02/28/2017 10:32AM

Jay Cronley, racing writer and author, dead at 73


Jay Cronley, the writer whose book “Good Vibes” was turned into one of the most iconic racing films of all time, the comedy “Let It Ride,” died on Sunday night of a heart attack at his home in Tulsa, Okla., according to reports. Cronley was 73.

Although Cronley was a longtime newspaper writer who frequently wrote about racing and had three books turned into films, “Let It Ride” was by far his crowning achievement for racing fans. Released in 1989 and starring Richard Dreyfuss as a degenerate horseplayer, “Let It Ride” did not receive rave critical reviews from mainstream critics, but many horseplayers adored the film, recognizing their own racing experiences in its eccentric cast of characters and sharp racing-centric dialogue.

Cronley was a degenerate horseplayer himself, and his deep knowledge of racing and racetrack life permeated the film, many times in jokes that few outside the racing culture would recognize. In one scene, Dreyfuss’s character, Jay Trotter, is escorted into the track’s money room, and in the background, a sheikh can be seen crying. It’s still common to hear horseplayers mimic one of the lines in the film during a day of bad betting, by explaining that they based a bet on the fact that the horse has “the same name of my cat.”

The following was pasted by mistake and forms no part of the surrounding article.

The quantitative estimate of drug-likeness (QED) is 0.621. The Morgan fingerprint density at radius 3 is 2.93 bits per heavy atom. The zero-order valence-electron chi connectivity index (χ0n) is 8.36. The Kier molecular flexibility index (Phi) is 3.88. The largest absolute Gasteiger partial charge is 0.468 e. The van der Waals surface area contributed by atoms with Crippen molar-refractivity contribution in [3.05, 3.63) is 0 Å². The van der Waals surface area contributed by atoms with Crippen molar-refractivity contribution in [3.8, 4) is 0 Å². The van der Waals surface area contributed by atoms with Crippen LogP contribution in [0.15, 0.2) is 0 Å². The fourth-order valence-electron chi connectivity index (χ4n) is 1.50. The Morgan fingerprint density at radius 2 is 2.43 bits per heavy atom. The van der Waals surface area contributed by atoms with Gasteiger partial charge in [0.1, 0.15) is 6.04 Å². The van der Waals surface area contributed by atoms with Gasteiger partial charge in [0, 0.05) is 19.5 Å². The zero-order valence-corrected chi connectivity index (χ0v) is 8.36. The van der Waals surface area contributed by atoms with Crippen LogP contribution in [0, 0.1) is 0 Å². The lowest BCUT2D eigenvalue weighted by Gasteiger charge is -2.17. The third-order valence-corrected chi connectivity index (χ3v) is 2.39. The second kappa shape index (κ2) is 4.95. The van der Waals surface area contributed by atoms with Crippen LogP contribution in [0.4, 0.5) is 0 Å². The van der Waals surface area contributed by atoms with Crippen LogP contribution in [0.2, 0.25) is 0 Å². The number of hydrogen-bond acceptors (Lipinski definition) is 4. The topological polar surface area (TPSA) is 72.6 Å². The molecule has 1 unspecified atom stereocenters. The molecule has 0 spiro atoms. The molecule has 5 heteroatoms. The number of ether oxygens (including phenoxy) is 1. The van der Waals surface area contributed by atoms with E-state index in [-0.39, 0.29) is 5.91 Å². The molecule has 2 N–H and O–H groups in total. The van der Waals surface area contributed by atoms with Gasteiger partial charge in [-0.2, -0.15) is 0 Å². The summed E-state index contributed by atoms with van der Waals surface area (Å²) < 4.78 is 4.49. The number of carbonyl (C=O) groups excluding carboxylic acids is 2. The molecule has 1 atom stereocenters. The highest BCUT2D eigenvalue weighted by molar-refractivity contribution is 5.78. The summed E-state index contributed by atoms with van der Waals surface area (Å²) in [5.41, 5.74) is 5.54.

“Let It Ride” follows Trotter, a down-on-his-luck gambler, through a single brilliant day at the track, in this case, Hialeah Park, where the film was mostly shot. Trotter starts the day making a single winning bet, and over the course of the day, the onetime grandstand denizen graduates to the clubhouse, attempts to mend his fraying relationship with his wife (played expertly by Teri Garr), befriends a surly mutuel clerk who eventually calls Trotter his hero, and navigates the pitfalls and bad betting advice of his Runyonesque posse, which memorably included the actor David Johansen, the former lead singer of the protopunk band New York Dolls, who played Looney, everyone’s worst friend at the track.

Cronley received a credit for the screenplay of the movie, and he praised the adaptation of his book for the big screen. “I loved every second of this movie,” he once said. “It is the book.”

Born in Nebraska, Cronley spent his entire professional life in Oklahoma, and he was a regular at Blue Ribbon Downs, a small track in Sallisaw. He worked at the Tulsa Tribune for 22 years and then joined the Tulsa World in 1992. His last column for the paper appeared in March 2016. He was also a frequent contributor to ESPN, with his columns focusing nearly invariably on gambling.

Cronley was inducted into the Oklahoma Writers Hall of Fame and the Oklahoma Journalism Hall of Fame. His daughter, Samantha Noel, told the Associated Press that writing was her father’s life.

“He would find humor in the most mundane parts of life,” she said. “He didn’t like praise. He didn’t like attention. He just liked to write and be read.”

Two of Cronley’s other books were turned into films, both of which have a cadre of devoted fans. “Funny Farm,” released a year earlier than “Let It Ride” in 1988, starred Chevy Chase as the male half of an urbanite couple who move to the country. “Quick Change,” released in 1990, starred Bill Murray as the head of a crew of bank robbers on the run from the law.

Cronley is survived by a son-in-law, two grandsons, and his “ex-wife and best friend,” Connie Cronley, according to the Associated Press.

If Cronley is in need of an epitaph, it is likely found in “Let It Ride,” in a line uttered surreally by a clerk in the racetrack’s deli who urges Trotter to make his bet: “You could be walking around lucky, and not even know it.”